Last evening, Ashley and I were fortunate enough to participate in a pre-screening of Les Miserables.
Now, before I share my thoughts on the film, I must confess something - - - I went into the screening with absolutely no knowledge of the storyline. Sometimes I think that’s good – it allows you to go into the film with an open mind. However, in this case, hindsight tells me that I would have been better off at least knowing the backstory. This film just has so much depth that it would have helped to be more prepared!
Thankfully, I had press passes (which equals reserved seats) as a member of the Grace Hill Media press team. We got to the theater exactly 1/2 an hour before the film was to start and there were lots of people waiting in line. It was later announced that they had to turn 100 (very unhappy) people away.
In case you are like me and utterly ignorant of the film’s storyline, I”ll present you with some of the backstory:
Les Misérables is the motion-picture adaptation of the beloved global stage sensation seen by more than 60 million people in 42 countries and in 21 languages around the globe and still breaking box-office records everywhere in its 27th year. Helmed by The King’s Speech’s Academy Award®-winning director, Tom Hooper, the Working Title/Cameron Mackintosh production stars Hugh Jackman, Oscar® winner Russell Crowe, Anne Hathaway, Helena Bonham Carter, Amanda Seyfried, Eddie Redmayne, Aaron Tveit and Samantha Barks.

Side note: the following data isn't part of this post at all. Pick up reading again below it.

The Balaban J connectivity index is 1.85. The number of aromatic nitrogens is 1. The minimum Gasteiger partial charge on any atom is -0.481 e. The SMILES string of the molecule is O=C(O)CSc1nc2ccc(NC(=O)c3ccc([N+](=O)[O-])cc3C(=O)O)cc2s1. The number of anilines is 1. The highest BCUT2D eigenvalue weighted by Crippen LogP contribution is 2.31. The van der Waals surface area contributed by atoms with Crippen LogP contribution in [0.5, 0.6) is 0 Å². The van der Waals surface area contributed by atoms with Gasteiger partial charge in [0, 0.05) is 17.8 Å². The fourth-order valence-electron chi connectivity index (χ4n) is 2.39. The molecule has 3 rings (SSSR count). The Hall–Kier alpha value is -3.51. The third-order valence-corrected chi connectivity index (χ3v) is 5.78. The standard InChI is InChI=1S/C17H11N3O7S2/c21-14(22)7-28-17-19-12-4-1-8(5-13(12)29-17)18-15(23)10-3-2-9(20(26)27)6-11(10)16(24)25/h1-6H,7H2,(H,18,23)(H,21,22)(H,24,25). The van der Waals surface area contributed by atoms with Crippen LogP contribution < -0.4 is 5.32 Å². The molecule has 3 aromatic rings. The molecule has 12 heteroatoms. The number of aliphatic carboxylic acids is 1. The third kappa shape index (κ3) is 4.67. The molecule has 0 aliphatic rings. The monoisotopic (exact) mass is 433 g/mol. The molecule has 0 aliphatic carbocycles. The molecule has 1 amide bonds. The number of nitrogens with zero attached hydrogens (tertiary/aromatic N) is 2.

Set against the backdrop of 19th-century France, Les Misérables tells an enthralling story of broken dreams and unrequited love, passion, sacrifice and redemption—a timeless testament to the survival of the human spirit. Jackman plays ex-prisoner Jean Valjean, hunted for decades by the ruthless policeman Javert (Crowe) after he breaks parole. When Valjean agrees to care for factory worker Fantine’s (Hathaway) young daughter, Cosette, their lives change forever.
In December 2012, the world’s longest-running musical brings its power to the big screen in Tom Hooper’s sweeping and spectacular interpretation of Victor Hugo’s epic tale. With international superstars and beloved songs—including “I Dreamed a Dream,” “Bring Him Home,” “One Day More” and “On My Own”—Les Misérables, the show of shows, is now reborn as the cinematic musical experience of a lifetime.
The thoughts I had rolling through my head while viewing the film are very different from the thoughts I’m having this morning. While viewing, I was thinking things like:
- I had no idea that the entire film was in song!
- This is a very dark film. (The few times it flipped to a daylight scene, it almost hurt my eyes.)